When the next set of international education rankings is published next month, it will inevitably spark a hunt for any factors uniting the top performers.
But a leading education academic is issuing a strong warning against "over-simplistic" explanations of countries' scores in the Programme for International Student Assessment (Pisa), for which the latest set of findings is due on 3 December.
The reasons behind countries’ Pisa performance are complex and numerous, John Jerrim, professor of education and social statistics, writes in a blog post.
Professor Jerrim writes: “There are likely to be hundreds, if not thousands, of reasons why some countries do well on Pisa and others don’t. In reality, it is almost impossible to separate these competing reasons out."
Why do some countries do well in Pisa?
In the case of Pisa, an analysis by a group of epidemiologists found that the consumption of fish oil was a strong predictor of average test scores, Professor Jerrim explained. As a nation of fish and chips lovers, he added, this could be seen as great news for England.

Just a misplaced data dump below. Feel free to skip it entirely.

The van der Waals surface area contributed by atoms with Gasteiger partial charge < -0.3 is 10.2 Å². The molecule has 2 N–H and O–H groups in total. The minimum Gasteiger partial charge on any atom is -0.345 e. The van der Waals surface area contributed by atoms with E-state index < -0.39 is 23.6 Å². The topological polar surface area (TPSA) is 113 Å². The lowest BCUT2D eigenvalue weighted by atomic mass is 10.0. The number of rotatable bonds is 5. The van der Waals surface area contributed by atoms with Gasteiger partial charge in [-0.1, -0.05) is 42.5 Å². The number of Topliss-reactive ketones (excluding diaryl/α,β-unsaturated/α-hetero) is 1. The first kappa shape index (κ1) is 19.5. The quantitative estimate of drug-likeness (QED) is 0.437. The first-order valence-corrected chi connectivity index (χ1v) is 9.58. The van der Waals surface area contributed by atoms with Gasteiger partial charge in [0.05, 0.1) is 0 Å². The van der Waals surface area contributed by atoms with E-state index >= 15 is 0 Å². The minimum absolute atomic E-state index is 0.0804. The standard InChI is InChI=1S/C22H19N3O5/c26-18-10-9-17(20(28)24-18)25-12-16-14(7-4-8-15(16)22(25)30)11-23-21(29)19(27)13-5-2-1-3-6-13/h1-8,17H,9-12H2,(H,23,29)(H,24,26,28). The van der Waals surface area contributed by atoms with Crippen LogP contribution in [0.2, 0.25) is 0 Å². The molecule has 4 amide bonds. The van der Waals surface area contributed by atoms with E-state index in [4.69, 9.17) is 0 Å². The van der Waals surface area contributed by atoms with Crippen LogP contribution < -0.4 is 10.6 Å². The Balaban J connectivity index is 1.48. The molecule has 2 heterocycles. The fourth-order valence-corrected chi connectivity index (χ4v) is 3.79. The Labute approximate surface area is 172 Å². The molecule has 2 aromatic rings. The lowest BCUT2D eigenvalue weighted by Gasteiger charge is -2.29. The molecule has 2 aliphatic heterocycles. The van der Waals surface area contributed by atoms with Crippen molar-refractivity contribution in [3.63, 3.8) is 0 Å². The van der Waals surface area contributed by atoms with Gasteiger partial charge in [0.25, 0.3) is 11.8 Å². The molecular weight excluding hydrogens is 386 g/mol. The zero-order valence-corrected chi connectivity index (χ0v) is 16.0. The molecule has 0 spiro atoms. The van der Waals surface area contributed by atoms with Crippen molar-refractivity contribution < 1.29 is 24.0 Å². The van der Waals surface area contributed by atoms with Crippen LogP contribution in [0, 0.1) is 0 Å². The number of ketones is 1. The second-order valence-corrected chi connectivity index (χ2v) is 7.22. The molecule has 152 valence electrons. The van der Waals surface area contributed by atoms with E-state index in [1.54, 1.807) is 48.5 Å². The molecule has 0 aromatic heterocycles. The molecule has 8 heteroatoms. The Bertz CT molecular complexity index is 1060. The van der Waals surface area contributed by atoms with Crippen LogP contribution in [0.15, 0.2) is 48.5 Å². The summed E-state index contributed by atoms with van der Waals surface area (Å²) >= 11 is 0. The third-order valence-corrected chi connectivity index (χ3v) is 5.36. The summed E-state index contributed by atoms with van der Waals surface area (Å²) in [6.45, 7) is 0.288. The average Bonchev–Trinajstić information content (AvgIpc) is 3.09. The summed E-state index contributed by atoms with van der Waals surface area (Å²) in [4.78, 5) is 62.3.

But this is no reason to make fish and chips compulsory in all schools, he states.
Another analysis found that, in fact, ice cream is just as strongly correlated to Pisa scores as fish oil.
Plotting the level of ice cream consumption of a country against average Pisa reading scores, researchers found that there was a strong positive relationship between the two factors: the more ice cream a country consumes, the better it performs on Pisa scores.
Professor Jerrim concluded: “What we do know is that overly simplistic 'explanations' for the Pisa results must be avoided.
“Organisations like the OECD [Organisation for Economic Development, which runs Pisa] have their own agenda, and it is just too easy for such groups to use the results to promote their own hobby-horses.”